Film plays a significant role in public engagement; take Michael Moore’s 2002 Bowling for Columbine which examined gun violence in America, or Zana Briski and Ross Kauffman’s 2004 Born into Brothels which brought to light child prostitution in India’s cities. Viewing real people – and real sufferers – is a power unlike any other.
In researching alcohol and drug abuse, it is easy to get stuck in the loop of news article after news article, and study after study. I sought something more visual.
In 2006 Home Box Office (HBO), an American cable network, produced a multi-media campaign aimed at helping viewers understand addiction and learn more about contemporary scientific and behavioral research on the subject. In conjunction with the Robert Wood Johnson Foundation, the National Institute on Drug Abuse, and the National Institute on Alcohol Abuse and Alcoholism, HBO – under the guidance of leading addiction experts – compiled a collection of media resources: articles, images, films. HBO: Addiction offers information under several headings, including “Understanding Addiction,” “Adolescent Addiction,” “Treatment,” “Aftercare,” and “Films.”
I chose to explore the final section: films. There are nine short documentary segments, each no longer than ten minutes. Having just finished a memoir about a writer’s struggle with alcoholism, and her numerous relapses, I was drawn to the clip entitled “The Science of Relapse.”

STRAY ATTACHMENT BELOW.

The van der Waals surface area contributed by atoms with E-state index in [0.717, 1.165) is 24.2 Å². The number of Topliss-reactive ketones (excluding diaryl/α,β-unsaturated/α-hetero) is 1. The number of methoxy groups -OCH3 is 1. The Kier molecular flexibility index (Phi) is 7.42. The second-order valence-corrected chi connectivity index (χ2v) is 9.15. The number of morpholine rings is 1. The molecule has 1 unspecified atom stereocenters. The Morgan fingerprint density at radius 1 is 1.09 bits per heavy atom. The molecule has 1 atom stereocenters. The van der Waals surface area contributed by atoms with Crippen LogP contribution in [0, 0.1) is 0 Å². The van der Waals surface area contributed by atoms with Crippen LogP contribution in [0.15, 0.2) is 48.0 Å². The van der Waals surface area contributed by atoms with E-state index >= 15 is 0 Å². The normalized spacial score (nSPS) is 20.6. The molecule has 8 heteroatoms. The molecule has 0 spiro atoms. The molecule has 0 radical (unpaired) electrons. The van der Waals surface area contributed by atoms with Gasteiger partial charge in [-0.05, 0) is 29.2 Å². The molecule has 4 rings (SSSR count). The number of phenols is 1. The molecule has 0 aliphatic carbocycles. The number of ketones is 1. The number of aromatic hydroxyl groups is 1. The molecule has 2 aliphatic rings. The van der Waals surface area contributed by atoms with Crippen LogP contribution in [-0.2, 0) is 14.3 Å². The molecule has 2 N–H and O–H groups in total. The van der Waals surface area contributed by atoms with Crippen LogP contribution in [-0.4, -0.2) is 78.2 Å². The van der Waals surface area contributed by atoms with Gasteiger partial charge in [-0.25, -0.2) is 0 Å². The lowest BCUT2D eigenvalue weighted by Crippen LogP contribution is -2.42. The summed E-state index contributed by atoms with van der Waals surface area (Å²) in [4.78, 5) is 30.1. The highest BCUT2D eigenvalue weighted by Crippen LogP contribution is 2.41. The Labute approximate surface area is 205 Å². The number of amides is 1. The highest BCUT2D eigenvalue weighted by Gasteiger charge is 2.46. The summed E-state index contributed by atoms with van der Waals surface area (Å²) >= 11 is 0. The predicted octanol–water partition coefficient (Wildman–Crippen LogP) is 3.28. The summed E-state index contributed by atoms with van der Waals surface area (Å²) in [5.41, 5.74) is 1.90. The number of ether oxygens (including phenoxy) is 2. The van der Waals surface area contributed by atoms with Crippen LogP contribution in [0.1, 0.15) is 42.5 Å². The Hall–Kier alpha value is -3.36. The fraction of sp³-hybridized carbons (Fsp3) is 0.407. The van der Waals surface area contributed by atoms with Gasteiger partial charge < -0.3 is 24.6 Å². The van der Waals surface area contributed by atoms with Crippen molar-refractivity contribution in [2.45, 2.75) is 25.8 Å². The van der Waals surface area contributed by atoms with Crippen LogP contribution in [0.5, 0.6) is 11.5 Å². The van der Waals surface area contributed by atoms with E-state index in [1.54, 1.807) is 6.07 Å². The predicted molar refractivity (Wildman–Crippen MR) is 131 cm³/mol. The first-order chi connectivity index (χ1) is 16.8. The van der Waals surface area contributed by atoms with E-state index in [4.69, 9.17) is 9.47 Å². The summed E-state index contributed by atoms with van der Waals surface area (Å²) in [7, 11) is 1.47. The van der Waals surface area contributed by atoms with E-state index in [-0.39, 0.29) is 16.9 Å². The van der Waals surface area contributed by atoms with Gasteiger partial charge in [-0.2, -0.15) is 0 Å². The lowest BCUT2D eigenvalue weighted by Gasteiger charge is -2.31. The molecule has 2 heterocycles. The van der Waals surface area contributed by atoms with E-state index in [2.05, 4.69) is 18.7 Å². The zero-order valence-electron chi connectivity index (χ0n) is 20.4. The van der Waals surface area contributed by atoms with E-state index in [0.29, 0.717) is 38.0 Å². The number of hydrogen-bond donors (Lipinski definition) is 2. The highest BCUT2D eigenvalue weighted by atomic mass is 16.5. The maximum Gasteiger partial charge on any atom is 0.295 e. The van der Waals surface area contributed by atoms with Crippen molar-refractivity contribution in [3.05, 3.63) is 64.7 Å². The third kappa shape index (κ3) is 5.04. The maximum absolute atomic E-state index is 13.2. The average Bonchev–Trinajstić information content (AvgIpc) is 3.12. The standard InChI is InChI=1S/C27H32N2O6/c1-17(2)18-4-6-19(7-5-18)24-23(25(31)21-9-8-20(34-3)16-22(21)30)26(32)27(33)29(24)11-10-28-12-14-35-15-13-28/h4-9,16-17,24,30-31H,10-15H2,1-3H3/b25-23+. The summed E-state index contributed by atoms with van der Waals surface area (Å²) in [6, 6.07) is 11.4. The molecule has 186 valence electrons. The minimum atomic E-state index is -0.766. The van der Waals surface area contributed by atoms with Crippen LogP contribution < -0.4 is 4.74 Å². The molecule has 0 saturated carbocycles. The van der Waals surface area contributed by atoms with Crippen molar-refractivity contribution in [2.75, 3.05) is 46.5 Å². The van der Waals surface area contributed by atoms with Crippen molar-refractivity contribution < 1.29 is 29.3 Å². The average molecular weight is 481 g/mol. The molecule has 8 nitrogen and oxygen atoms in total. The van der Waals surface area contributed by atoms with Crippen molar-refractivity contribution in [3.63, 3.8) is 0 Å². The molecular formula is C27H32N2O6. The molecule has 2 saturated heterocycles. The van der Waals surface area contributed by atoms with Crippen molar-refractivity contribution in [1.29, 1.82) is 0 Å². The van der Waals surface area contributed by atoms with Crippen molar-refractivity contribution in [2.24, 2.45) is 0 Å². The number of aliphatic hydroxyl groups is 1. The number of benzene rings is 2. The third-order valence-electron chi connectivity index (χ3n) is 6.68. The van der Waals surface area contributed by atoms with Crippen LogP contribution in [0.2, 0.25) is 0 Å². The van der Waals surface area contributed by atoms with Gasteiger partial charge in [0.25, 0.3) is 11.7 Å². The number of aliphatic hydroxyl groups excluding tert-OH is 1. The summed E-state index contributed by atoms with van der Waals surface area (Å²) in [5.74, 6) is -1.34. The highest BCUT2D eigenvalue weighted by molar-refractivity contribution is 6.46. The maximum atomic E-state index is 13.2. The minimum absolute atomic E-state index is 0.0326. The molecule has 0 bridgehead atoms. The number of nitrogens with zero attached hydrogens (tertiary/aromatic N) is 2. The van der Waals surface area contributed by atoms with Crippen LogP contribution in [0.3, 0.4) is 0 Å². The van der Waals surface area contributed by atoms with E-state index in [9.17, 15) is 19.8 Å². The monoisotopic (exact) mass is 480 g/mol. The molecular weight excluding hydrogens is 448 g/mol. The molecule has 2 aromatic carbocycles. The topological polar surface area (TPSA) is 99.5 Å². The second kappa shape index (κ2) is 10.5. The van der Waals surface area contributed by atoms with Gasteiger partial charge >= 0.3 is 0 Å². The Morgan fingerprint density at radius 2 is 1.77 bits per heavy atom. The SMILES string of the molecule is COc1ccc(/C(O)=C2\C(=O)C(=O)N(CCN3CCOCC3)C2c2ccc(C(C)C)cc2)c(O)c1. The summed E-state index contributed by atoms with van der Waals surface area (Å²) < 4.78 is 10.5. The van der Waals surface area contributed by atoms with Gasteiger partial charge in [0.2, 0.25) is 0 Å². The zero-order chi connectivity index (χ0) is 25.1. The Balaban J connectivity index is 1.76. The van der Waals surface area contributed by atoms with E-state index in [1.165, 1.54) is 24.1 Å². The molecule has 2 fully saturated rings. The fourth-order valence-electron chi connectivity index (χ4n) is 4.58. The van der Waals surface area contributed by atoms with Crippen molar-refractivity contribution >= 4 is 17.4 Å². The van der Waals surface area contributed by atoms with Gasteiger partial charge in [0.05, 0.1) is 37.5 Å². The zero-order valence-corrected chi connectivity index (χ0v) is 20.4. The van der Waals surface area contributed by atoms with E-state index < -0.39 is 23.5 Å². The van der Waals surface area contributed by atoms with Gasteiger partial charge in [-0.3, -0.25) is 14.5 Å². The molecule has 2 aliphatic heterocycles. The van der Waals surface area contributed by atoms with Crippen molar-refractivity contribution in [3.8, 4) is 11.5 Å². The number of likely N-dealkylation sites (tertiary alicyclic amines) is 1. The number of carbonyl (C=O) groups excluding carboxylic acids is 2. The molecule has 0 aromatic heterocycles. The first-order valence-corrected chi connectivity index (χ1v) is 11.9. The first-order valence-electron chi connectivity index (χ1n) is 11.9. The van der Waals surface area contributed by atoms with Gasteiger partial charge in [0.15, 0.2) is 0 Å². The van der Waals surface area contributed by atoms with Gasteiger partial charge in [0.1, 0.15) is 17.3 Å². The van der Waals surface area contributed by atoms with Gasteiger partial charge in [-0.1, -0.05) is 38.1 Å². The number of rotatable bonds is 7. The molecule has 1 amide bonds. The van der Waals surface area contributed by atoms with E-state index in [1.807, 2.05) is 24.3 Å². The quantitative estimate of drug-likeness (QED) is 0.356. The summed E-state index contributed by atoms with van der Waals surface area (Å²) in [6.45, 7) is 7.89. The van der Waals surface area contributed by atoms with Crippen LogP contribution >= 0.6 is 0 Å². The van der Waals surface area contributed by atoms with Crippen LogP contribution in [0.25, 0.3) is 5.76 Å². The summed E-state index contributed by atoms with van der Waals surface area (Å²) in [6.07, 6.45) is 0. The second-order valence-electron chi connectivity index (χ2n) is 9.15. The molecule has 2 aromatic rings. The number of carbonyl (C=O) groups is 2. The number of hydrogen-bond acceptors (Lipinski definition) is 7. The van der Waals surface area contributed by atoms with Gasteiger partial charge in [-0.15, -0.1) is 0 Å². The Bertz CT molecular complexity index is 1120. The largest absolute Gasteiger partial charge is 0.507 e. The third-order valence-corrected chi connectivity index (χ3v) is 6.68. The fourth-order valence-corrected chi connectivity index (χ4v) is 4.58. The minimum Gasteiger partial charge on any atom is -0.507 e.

Intermixed with commentary from doctors at the University of Pennsylvania in Philadelphia, U.S.A., the film loosely focuses on William, an alcoholic participating in a study at the university. Researchers examined the potency of certain visual cues to trigger an addict’s relapse. Remarkably, they found that images – namely, of the user’s drug of choice – could remain on the screen for as little as 33 milliseconds and still had the power to elicit a ‘craving’ reaction from the brain.
Although the study’s aim was curative – researchers were testing to see if an antispasmodic medication could quiet the brain’s reaction to certain images – scientists stressed the combination of scientific and behavioral approaches to treatment. William, the short film’s protagonist, reinforced this idea. In discussions with one of the study’s researchers he commented on his own addiction, saying, “I will be an addict all my life. But I want to not be an addict using.”
William’s words stuck with me, even as I watched through the other clips. Though not entirely undermining the study’s curative hopes, he acknowledged something integral in understanding addiction: addiction is a chronic disease. It is a lifetime of learning how to remain sober. The producers seemed to understand this. “Where Are They Now?” is a section that details the post-production lives of the featured addicts. The majority of them have remained sober; William’s notes describe 5 months of sobriety, but a day-to-day struggle to remain so.